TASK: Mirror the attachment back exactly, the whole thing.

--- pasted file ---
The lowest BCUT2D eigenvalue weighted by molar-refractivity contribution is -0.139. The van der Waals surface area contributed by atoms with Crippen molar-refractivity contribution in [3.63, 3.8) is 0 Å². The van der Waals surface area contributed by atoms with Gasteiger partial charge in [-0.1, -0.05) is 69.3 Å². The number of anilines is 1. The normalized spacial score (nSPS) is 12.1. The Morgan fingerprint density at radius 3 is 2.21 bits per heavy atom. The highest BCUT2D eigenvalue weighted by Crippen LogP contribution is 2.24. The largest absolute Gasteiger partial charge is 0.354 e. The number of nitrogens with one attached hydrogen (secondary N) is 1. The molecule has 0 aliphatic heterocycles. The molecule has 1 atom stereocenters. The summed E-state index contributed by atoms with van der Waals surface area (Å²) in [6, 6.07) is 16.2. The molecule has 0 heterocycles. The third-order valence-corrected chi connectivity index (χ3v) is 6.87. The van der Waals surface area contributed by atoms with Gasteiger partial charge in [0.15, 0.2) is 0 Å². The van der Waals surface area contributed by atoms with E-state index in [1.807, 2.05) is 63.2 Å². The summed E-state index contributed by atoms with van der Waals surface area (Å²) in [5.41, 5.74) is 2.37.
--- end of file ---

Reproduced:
The lowest BCUT2D eigenvalue weighted by molar-refractivity contribution is -0.139. The van der Waals surface area contributed by atoms with Crippen molar-refractivity contribution in [3.63, 3.8) is 0 Å². The van der Waals surface area contributed by atoms with Gasteiger partial charge in [-0.1, -0.05) is 69.3 Å². The number of anilines is 1. The normalized spacial score (nSPS) is 12.1. The Morgan fingerprint density at radius 3 is 2.21 bits per heavy atom. The highest BCUT2D eigenvalue weighted by Crippen LogP contribution is 2.24. The largest absolute Gasteiger partial charge is 0.354 e. The number of nitrogens with one attached hydrogen (secondary N) is 1. The molecule has 0 aliphatic heterocycles. The molecule has 1 atom stereocenters. The summed E-state index contributed by atoms with van der Waals surface area (Å²) in [6, 6.07) is 16.2. The molecule has 0 heterocycles. The third-order valence-corrected chi connectivity index (χ3v) is 6.87. The van der Waals surface area contributed by atoms with Gasteiger partial charge in [0.15, 0.2) is 0 Å². The van der Waals surface area contributed by atoms with E-state index in [1.807, 2.05) is 63.2 Å². The summed E-state index contributed by atoms with van der Waals surface area (Å²) in [5.41, 5.74) is 2.37.